"Donald trump just tweeted for the purpose of creating conflict and confusion some of the fake news media are saying that it is the governor's decision to open up the state's not that of the president the United States and the federal government let it be fully understood that this is incorrect no no that's not incorrect it is not the president's place out what I think what he's doing here is you notice he's not he's not flexing the muscle of the presidency to close down the country he's leading the governor's very close it down he's he's fighting now for the ability to open it back up because he thinks that governors are going to fight him democratic governors are going to fight him for political reasons I think that is just wrong and you know this is wrong but he hasn't been he hasn't taken that authority to close it down why is he taking that authority to open it back up because he thinks that these governors are going to you know some of these governors little one and in Virginia not willing to open up until the middle of June now maybe that's right but I doubt it yeah I know they are and I know they've closed now the schools in New York all the way toward I think G. June twenty six or something was the end of their school calendar in hand which is not a surprise in New York I mean it's gonna go on for a while there but I think Cuomo said something the effect of looking for closing the schools down that means we're closing everything down the economy's closed down until then so they're looking they are the most extreme part of this different case yeah that's a different that's a different case but you're right it's a big New York is New York yes it's gonna be it's gonna be different you know I I hope hopefully this is just a it seems like he's been holding on to this power for a while in this idea that it's kind of like threat almost ready saying if you don't handle this rationally I'm gonna step in I don't know that he has any power to step in in this situation you know certainly would be challenged and I don't know that it would be constitutional to say you have to be I don't know you overrule the states like that I don't know but he has the power to that he's obviously trying to claim it I don't know if he has I think one of the one of the best parts of the way he's handled this so far is that he's been restrained we were just praising him earlier in the show from for his restraint in trying to grapple sorts of national power hopefully he's not going down that road I don't know how you would do it you can order people to go back to work I don't even without the function of that would work you know you can say I guess you could try to threaten us a good state by saying don't punish people if they do go back to work but I don't know how you I mean I don't think our system would allow for none of this no no none of that would be checks and balances would kick in the president couldn't do that if the governor says Hey we're in a national emergency and the governor has the right their state emergency the governor has a right to declare a state emergency now that could screw with their federal funding you know but I don't think the president would do that unless it was really obvious like he's not gonna screw with the federal funding of New York why would you screw the federal funding of New York unless it was like you know we're keeping it close for the next eighteen months well okay really you're gonna keep the entire state of New York close for the next eighteen months and there are those people that are talking that way I don't think Cuomo is and I don't know any governors that are but I've heard people say you know we should be close for the next eighteen months you know we are talking about rolling blackouts for the next eighteen to twenty four and that might be why he's you know it might be if there's if Dallas all of a sudden starts to have really bad cases to close Dallas down for a little while everybody in this area stay in place you know that that's theirs I don't think there's anything wrong with rolling blackouts as long as we know what the metrics are yeah look there are certain situations that get too bad and you and you you have to do things though I just it's it's going to be interesting to see how long people can take that we keep using this eighteen months I mean you did the corona virus update there's no there's no definitive end of S. right like no not the the idea that we're gonna have a vaccine in twelve to eighteen months doctors are calling it a miracle they've never done it that fast ever they also told us very clearly that we're gonna have an HIV vaccine without all started up we never got one you know it another corona viruses the common cold you have exceeded that I know we don't these are not sure things that will ever get a vaccine I mean probably the better possibility which could provide a shorter term solution of this and is is it realistic that we can hopefully depend on would be a treatment right if one of these things like Haider hydroxy Cork what is obviously been the one talked about the most but there's lots of them there's been some positives about another one that trump is mentioned that I won't one of the anti viral things they had initially designed for HIV wound up being you know having some promising more these clinical studies as well all we need is to find something that will back it off from you know if you're in the hospital with a ten out of ten it can bring it back to an eight out of ten that's really all we need and that sort of thing I think with the with the full power of not only the United States N. you know capitalism and innovation all everybody trying to find the same thing it's really happening around the world as well I'm optimistic we'll get there eventually but it is a you know until we have that people are we can talk all we want about opening up the economy we is that if we look at these numbers like crazy all the numbers are coming out before any government bans were instituted and you saw fifty sixty seventy percent drop offs in traffic to restaurants because people didn't want to die right and until you can convince them they're not going to die it doesn't matter if you quote unquote open up the economy people don't want to go outside right now this is like you know you're not just government since doing this right you're you're gonna it's gonna take a massive and the best ad campaign of probably American history to get us to go back quickly to normal life going to restaurants going in the crowds having parties everything else it'll take a long time some people will do it but I think there's gonna be a lot of people that will stay out of the restaurants for a very very long time unless they they you know cut the you know cut the number of people in there by half or whatever and still then I'm not I don't know I'm not that comfortable I don't know you know I don't know all the people in there and I don't know who's sick and who's who's not say consider it set for a minute until you can come up with a vaccine that we won't be comfortable if you don't come up with a vaccine at least have some sort of way of understanding you've been tested and you don't currently have it or you have the antibodies when that happens then we'll start to normalize again but without those things it's not gonna be normal but we can open the economy back up more than it already is there is a great article on medium and and it was the I don't know six or seven reasons why we should open the economy first one we've already flattened the curve we've now gone from predictions of millions of deaths to hundreds of thousands and now we're predicting about sixty thousand deaths the next one is economic collapse and unemployment is destroying families this one is really really true we'll be lucky if the job losses are not twenty five million and to put that into perspective twenty five million is about the population of the great state of Texas and the great state of Texas is the size of half of the continental US and that's not I mean it's obvious going to be worse than that merry at sixteen it's it's the obviously going to be worse than so and that is that's only the ones that we're counting there are so many problems that come with unemployment the the the fact that you'll have suicides you'll have health problems you won't be able to see doctors as much all of these things that causes massive suicidal tendencies the next one we have not saturated the healthcare system in New York we came close but the rest is pretty good and the reason why we're having problems is because of PP is in and things like that if we can get the mask situation under control if you know we with the federal government ordered five hundred million masks if we can get the mask shortage under control and we can get all of the gallons and everything else that we need for the hospitals if we get the medicine that we need for the hospitals as long as we don't burn our doctors and patients out we we're doing good will be set for the next wave if we're not set for the next wave there is a problem we should be we should be working on that right now a suicide will kill almost as many people as covert aid this year and twenty eighteen there were forty eight thousand recorded suicides for but economic ruin results in a wide range of health problems suicide mental health issues loss of health insurance reluctance to visit doctors in light of the financial hardship increases in a in the substance abuse blah blah blah that is on top of the delay in nod to non covalent care SO forty eight thousand deaths in twenty eighteen how many suicides will it be this year the P. P. limited but now becoming more available and this one is the last point and I this is one I've been ringing the bell on from the beginning of this authority should show clear evidence regarding the benefits of indefinite lockdown we need to see what the parameters are what are you what are you looking for what are you looking at to make these decisions right now we know that the states have been looking at cove it now this this website that was started by a group of progressive activists who were leading a charge against Donald Trump most of the states were using that it's unbelievably flawed the numbers on cove it now are are way way way off children million dead in Texas alone ridiculous kinds of numbers the states were using that website to predict what was going on that stuff is got to stop we need to know what are the parameters what are you looking for in numbers what are the what are the things in the hospitals that you're looking for what what is the number of new infections that says okay we're probably pretty safe I'd like to have a discussion of those things in public I'd like to know what those things are that are open that are keeping us from opening or telling us we should open what are those things and are they saying are they rational and are they scientifically provable this is too big to go off of just somebody's got yeah no it's definitely true and and hopefully were at least a little bit past the top of this right I mean it the deaths dropped yesterday pretty significantly there's part of that is just record brick you know recording in that for whatever reason you know Sundays especially Easter Sunday there's you know people aren't working and don't necessarily read a report every single death if we can get past this week without two thousand over two thousand again because we've been over two thousand a couple times once or twice we get through this week without two thousand it may show that we are past the peak of this which would be really encouraging but really encouraging you know like the trade was great sample which are someone earlier from Detroit about how bad this was I mean Detroit is really in the middle of it New Orleans is in the middle of it there's several cities that are breaking out that I can be is as bad as New York obviously population wise but they are you know on the wrong side of this and it's increasing are getting worse in some cases so hopefully we can at least get past this peak and then week once we get past the like panic of this first moment there's going to be a touch of the period here coming I think to the end of the month where this sort of like organized hopefully rollout of people being able to go back and feeling that they're not going to you know get sick just by going out and doing the basic things they want to do with life hopefully that's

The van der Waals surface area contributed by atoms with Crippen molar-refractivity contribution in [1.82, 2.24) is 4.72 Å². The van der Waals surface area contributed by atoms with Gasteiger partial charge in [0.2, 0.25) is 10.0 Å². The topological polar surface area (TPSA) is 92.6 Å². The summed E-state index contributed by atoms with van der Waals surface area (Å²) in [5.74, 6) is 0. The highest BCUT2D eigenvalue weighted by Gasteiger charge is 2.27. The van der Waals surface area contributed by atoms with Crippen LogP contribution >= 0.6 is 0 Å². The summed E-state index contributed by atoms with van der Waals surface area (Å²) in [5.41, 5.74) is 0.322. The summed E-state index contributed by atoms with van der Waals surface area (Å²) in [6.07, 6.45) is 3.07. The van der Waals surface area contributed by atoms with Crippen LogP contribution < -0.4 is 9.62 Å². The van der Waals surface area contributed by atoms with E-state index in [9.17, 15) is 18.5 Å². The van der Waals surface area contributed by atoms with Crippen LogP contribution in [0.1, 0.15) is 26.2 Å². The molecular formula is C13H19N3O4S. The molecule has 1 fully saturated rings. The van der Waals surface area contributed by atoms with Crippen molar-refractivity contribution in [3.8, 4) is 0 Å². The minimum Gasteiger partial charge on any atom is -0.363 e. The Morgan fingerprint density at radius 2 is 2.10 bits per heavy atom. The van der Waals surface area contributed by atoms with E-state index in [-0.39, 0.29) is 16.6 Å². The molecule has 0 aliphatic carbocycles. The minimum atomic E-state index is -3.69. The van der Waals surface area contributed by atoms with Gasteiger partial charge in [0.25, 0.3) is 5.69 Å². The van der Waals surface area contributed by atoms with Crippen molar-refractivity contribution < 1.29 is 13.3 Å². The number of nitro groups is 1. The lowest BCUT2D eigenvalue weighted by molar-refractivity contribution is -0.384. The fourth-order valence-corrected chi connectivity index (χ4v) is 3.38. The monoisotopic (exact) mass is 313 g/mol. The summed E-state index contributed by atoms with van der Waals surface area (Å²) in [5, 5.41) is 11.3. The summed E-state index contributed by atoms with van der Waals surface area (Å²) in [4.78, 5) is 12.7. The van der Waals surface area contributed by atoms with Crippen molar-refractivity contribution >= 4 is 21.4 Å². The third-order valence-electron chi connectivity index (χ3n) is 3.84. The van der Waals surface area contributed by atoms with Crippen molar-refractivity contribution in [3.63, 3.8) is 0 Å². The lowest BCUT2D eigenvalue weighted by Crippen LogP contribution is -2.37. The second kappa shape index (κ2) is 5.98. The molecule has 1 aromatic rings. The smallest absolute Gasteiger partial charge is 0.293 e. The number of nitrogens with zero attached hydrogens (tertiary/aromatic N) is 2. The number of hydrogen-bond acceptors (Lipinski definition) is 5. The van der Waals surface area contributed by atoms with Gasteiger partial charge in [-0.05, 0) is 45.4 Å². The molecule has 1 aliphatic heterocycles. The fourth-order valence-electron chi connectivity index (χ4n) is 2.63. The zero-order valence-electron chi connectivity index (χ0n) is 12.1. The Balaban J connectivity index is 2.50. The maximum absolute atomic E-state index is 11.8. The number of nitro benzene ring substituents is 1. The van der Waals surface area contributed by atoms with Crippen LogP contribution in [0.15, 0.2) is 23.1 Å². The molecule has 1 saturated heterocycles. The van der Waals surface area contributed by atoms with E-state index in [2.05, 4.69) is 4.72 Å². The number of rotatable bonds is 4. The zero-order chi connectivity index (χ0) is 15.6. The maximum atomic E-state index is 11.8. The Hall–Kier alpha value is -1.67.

Donald Trump President Trump United States Federal Government